Throwback Thursday: The Fionavar Tapestry
By Oliver Johnson
Posted on September 15, 2016 in Books, Throwback Thursday with tags Guy Gavriel Kay
First published between 1984 and 1986, the three books of The Fionavar Tapestry (The Summer Tree, The Wandering Fire and The Darkest Road) frequently appear on lists of the top fantasy series of all time. Guy Gavriel Kay’s trilogy has been quoted as a key influence on many later writers. No wonder, as Kay had unique access to the font of modern fantasy: in 1974 he was retained by the Tolkien estate to assist Christopher Tolkien in the editorial construction of The Silmarillion. The Fionavar Tapestry emerged a decade later but though Locus magazine termed it ‘the essence of High Fantasy,’ Kay determinedly set out to explore what could be achieved in the genre beyond Tolkien.
But first there is the obvious similarity between the world maps of Fionavar and Middle Earth: the Elvish safe haven far in the western seas; forests, once benign, transformed into places of danger by impending threat; plains for wild horsemen and the grim eastern mountain ranges. Secondly there is the extensive drawing on myth and folklore
But The Tapestry is by no means an echo. Fionavar is a ‘first world’ created by a deity called the Weaver; it was saved a thousand years before when the Unraveller, Sathain, Rakoth Maugrim, was defeated. Unlike Middle Earth with its long history of decline and original sin, in Fionavar all things seem new and possible. That is until Maugrim escapes from his mountain prison.
To explore Fionavar we need modern guides. Narnia, The Chronicles of Amber, and Thomas Covenant, later Discworld, all feature protagonists from our world exploring the unfamiliar and utterly strange, but there is a bracing modernity to the protagonists of The Tapestry, and not just in their names: Kevin, Paul, Dave, Kimberly and Jennifer. They all have fascinating back stories and their reactions to Fionavar are intriguingly varied, from complete acceptance to total scepticism. The five’s Virgil is the mage-wanderer-between-worlds, Loren Silvercloak. Though Silvercloak promises they will only have a ceremonial role to play in Fionavar, it quickly becomes clear that the five will be plunged into a cosmic battle to thwart this second attack by the Unraveller. The first book builds threat and danger. Before you know it the five, and the reader, are up to their necks in a massive drama.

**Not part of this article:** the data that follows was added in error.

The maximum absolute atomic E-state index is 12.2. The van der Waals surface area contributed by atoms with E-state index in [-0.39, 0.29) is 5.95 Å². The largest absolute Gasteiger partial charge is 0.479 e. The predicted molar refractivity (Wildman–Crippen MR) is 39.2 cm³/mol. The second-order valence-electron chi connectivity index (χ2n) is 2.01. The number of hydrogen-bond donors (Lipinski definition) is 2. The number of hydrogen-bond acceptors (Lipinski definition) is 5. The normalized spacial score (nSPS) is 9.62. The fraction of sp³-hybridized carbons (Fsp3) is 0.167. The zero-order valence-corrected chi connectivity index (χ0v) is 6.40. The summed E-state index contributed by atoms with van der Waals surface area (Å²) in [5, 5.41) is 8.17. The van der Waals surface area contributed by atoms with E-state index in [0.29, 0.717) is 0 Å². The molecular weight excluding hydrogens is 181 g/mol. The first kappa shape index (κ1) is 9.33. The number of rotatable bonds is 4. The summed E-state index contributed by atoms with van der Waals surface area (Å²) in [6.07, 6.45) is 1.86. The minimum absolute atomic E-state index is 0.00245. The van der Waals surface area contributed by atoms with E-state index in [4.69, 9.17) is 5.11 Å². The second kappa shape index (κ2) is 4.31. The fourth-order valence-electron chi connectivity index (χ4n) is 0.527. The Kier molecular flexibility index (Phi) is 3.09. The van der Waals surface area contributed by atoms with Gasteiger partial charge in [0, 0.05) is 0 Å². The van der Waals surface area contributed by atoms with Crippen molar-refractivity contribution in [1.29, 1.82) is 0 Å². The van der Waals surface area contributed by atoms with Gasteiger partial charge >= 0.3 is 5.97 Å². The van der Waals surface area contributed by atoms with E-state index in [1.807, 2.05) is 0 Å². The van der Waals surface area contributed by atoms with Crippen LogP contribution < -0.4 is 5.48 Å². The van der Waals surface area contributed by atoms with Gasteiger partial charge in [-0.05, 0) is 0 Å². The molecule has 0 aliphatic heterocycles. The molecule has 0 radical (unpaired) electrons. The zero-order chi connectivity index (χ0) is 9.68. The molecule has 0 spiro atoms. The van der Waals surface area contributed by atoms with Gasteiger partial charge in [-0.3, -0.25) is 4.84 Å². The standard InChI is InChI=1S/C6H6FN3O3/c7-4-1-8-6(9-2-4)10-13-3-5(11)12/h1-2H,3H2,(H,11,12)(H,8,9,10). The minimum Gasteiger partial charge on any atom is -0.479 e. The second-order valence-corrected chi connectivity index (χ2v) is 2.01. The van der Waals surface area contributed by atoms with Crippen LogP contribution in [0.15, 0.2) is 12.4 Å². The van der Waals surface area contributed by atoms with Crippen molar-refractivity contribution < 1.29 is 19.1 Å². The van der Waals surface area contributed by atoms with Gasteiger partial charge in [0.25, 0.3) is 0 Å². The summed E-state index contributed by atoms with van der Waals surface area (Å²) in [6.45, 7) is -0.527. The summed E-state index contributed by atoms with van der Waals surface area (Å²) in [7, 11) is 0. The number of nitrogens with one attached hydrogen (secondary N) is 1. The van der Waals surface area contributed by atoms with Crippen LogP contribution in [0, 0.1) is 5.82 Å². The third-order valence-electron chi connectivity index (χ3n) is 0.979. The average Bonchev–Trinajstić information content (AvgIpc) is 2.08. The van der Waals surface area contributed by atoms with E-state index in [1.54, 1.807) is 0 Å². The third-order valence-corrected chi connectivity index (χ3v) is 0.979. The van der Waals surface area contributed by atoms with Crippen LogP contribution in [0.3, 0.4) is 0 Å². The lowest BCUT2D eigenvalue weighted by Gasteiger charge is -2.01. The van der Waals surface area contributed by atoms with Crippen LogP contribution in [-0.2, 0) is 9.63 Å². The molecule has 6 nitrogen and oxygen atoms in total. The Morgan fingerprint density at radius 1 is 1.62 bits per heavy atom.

Fionavar is the world of myth brought back to life. It is the first of worlds; the sagas and tales of other worlds begin or end in this most primary of settings. Thus the victory or defeat of Rakoth Maugrim has not just immediate importance to Fionavar but also implications for our own world too. The series has sometimes been labelled ‘mythic fiction’, and, for sure, all myths are here: Arthurian, Celtic, Norse, Buddhist… Characters assume mythic personalities in the alternate reality. For example Jennifer is Guinevere but a Guinevere transformed, able to shrug of the mythopoeic role imposed by generations of story. The mid 80s saw a flowering of this trope. In addition to the emergence of Kay’s fellow Canadian, Charles de Lint, The Summer Tree appeared in the same year as Robert Holdstock’s Mythago Wood with its theme of subconscious memories of story and myth becoming flesh in the eponymous forest. In Fionavar humans from our world become myth, in Mythago Wood the myths literally come out of the woods after human contact.
As well as its grasp of myth, Jungian archetypes and storytelling, Kay’s place as a writer’s writer and one of the most beautiful craftsmen in all fantasy is cemented here in his first works, works that have continued to entrance readers, as have his other masterpieces, in the 30 years since the publication of The Fionavar Tapestry.
The Fionavar Tapestry is out now in eBook, with stunning new covers by Martin Springlett.